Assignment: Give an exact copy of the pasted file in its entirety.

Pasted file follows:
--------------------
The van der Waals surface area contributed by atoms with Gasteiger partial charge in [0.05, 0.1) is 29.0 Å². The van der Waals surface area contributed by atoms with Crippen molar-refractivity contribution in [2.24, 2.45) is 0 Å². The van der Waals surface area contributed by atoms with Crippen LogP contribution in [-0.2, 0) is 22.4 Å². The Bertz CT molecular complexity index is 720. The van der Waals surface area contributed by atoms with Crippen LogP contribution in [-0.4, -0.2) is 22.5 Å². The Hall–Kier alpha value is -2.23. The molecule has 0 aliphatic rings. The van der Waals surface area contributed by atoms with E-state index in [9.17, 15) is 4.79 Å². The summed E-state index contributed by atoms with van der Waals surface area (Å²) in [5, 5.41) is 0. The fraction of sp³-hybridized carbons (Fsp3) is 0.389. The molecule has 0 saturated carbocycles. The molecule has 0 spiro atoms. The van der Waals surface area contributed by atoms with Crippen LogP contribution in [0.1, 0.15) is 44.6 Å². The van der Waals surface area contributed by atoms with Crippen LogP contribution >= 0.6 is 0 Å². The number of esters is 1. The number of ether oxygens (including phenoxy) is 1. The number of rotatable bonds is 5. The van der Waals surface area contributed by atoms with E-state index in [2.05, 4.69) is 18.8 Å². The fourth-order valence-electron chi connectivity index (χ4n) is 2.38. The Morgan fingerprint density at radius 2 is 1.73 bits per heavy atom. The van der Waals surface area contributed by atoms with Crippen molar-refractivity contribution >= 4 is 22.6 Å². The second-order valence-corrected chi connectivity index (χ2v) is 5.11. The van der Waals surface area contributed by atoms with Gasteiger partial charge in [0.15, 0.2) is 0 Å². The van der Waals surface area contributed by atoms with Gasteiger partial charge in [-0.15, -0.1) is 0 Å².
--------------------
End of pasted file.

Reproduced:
The van der Waals surface area contributed by atoms with Gasteiger partial charge in [0.05, 0.1) is 29.0 Å². The van der Waals surface area contributed by atoms with Crippen molar-refractivity contribution in [2.24, 2.45) is 0 Å². The van der Waals surface area contributed by atoms with Crippen LogP contribution in [-0.2, 0) is 22.4 Å². The Bertz CT molecular complexity index is 720. The van der Waals surface area contributed by atoms with Crippen LogP contribution in [-0.4, -0.2) is 22.5 Å². The Hall–Kier alpha value is -2.23. The molecule has 0 aliphatic rings. The van der Waals surface area contributed by atoms with E-state index in [9.17, 15) is 4.79 Å². The summed E-state index contributed by atoms with van der Waals surface area (Å²) in [5, 5.41) is 0. The fraction of sp³-hybridized carbons (Fsp3) is 0.389. The molecule has 0 saturated carbocycles. The molecule has 0 spiro atoms. The van der Waals surface area contributed by atoms with Crippen LogP contribution in [0.1, 0.15) is 44.6 Å². The van der Waals surface area contributed by atoms with Crippen LogP contribution >= 0.6 is 0 Å². The number of esters is 1. The number of ether oxygens (including phenoxy) is 1. The number of rotatable bonds is 5. The van der Waals surface area contributed by atoms with E-state index in [2.05, 4.69) is 18.8 Å². The fourth-order valence-electron chi connectivity index (χ4n) is 2.38. The Morgan fingerprint density at radius 2 is 1.73 bits per heavy atom. The van der Waals surface area contributed by atoms with Crippen molar-refractivity contribution >= 4 is 22.6 Å². The second-order valence-corrected chi connectivity index (χ2v) is 5.11. The van der Waals surface area contributed by atoms with Gasteiger partial charge in [0.15, 0.2) is 0 Å². The van der Waals surface area contributed by atoms with Gasteiger partial charge in [-0.15, -0.1) is 0 Å².